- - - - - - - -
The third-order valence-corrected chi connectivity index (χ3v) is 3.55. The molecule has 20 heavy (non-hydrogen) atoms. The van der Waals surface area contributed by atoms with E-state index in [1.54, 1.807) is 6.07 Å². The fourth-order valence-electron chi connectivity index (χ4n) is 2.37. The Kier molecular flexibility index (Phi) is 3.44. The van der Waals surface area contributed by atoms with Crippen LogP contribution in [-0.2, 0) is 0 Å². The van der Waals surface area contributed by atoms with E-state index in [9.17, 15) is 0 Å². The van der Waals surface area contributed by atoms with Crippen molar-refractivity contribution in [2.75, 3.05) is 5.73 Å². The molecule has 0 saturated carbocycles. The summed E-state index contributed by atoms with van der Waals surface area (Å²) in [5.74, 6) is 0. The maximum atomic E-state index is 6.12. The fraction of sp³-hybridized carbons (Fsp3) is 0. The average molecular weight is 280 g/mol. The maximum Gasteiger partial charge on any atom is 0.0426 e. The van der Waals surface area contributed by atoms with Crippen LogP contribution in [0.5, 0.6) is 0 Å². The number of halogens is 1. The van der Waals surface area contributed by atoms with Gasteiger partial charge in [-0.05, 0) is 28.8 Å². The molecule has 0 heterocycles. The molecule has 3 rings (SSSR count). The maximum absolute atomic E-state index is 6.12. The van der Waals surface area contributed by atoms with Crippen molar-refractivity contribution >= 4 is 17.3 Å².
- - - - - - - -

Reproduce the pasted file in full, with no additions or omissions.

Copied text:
The third-order valence-corrected chi connectivity index (χ3v) is 3.55. The molecule has 20 heavy (non-hydrogen) atoms. The van der Waals surface area contributed by atoms with E-state index in [1.54, 1.807) is 6.07 Å². The fourth-order valence-electron chi connectivity index (χ4n) is 2.37. The Kier molecular flexibility index (Phi) is 3.44. The van der Waals surface area contributed by atoms with Crippen LogP contribution in [-0.2, 0) is 0 Å². The van der Waals surface area contributed by atoms with E-state index in [9.17, 15) is 0 Å². The van der Waals surface area contributed by atoms with Crippen molar-refractivity contribution in [2.75, 3.05) is 5.73 Å². The molecule has 0 saturated carbocycles. The summed E-state index contributed by atoms with van der Waals surface area (Å²) in [5.74, 6) is 0. The maximum atomic E-state index is 6.12. The fraction of sp³-hybridized carbons (Fsp3) is 0. The average molecular weight is 280 g/mol. The maximum Gasteiger partial charge on any atom is 0.0426 e. The van der Waals surface area contributed by atoms with Crippen LogP contribution in [0.5, 0.6) is 0 Å². The number of halogens is 1. The van der Waals surface area contributed by atoms with Gasteiger partial charge in [-0.05, 0) is 28.8 Å². The molecule has 0 heterocycles. The molecule has 3 rings (SSSR count). The maximum absolute atomic E-state index is 6.12. The van der Waals surface area contributed by atoms with Crippen molar-refractivity contribution >= 4 is 17.3 Å².